The papers in this category apply the Theory of Relativistic Domains to the cosmology of the entire Universe, (and beyond), and exotic astronomical bodies such as neutron stars. The primary paper presents a new theory for the origin and existence of the Universe which excludes the necessity for the "Big Bang" singularity. The links below are to the introductory pages to the papers themselves.

Gravitation and Cosmology :, (C1 Ver. 2.2.1) - Following a brief critique of existing classical theories, this paper extends Relativistic Domain Theory into cosmology to develop a new theory for the origin and existence of the Universe. This development, by treating the Universe itself as a unique gravitational source, is based solely upon both the existing, and a new gravitational phenomena. The main feature is the derivation of a theoretical relationship for, and corresponding numerical value of, the Hubble constant, which is then compared with published empirical results and demonstrates agreement to within 18%. The new theory also provides an alternative estimate for the age of the Universe of approximately 45 billion years.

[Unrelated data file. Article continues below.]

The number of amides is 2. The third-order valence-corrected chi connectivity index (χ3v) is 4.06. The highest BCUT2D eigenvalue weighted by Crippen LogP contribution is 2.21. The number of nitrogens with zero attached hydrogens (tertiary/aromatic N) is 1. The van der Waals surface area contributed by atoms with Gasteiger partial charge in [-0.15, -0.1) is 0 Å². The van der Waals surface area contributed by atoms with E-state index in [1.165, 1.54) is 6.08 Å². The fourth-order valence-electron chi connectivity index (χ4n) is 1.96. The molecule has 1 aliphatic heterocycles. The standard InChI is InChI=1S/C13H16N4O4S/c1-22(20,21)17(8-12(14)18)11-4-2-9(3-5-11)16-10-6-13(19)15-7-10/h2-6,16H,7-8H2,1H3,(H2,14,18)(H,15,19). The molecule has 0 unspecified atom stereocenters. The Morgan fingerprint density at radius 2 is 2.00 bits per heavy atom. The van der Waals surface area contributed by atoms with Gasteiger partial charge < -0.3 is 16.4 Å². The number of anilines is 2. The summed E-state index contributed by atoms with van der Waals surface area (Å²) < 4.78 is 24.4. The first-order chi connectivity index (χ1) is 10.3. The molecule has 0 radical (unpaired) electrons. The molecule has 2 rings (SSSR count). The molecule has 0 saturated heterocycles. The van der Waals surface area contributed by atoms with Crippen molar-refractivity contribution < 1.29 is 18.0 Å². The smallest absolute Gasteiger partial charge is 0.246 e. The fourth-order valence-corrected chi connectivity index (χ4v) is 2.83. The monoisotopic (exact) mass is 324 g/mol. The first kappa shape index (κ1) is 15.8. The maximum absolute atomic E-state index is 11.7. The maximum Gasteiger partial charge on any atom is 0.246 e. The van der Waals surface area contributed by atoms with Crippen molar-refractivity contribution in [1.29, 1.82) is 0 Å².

Close Proximity, (C2 Ver. 1.2.1) - This paper investigates the effects of the physical radius of a large gravitational source being of the same order of magnitude as its Gravitational radius. It also investigates an empirical law relating the mass and radius of gravitationally accumulated matter. An estimated mass for the newly discovered planetoid Sedna has now been added as an additional Appendix.

Gravitation and Cosmology II :, (C3 Ver. 1.4.0) - Carrying on from the first paper in this category, further development of the evolution of a Relativistic Domain Universe is effected here. The emphasis is on the first Phase and the initial part of the second. A discussion of the manner in which a definable boundary is established in the first Phase, is followed by a derivation of the characteristics of the accumulation of celestial matter at the Universe's core. The development of the dynamic relationship between the radius of the physical boundary and the Gravitational radius is then developed. Finally, characterisation of the whole process is completed by the derivation, in the initial part of the second Phase, of the radius of the point of inflexion.

The Origin and Existence of the Universe - Development of Full Dynamic Characteristics. (C4 Version 1.0.0) - This paper presents the full dynamic characteristics of the Universe as represented by Relativistic Domain theory. There are eight parameters explored, covering such topics as the diameter of the Universe today, and the position of the Milky Way, (Earth), within it; galactic recession velocity and acceleration rates, and the Hubble parameter and its gradient and temporal variations; and finally, the variation of temporal rates, and the speed of light. Where possible comparison with "mainstream" theory is also effected.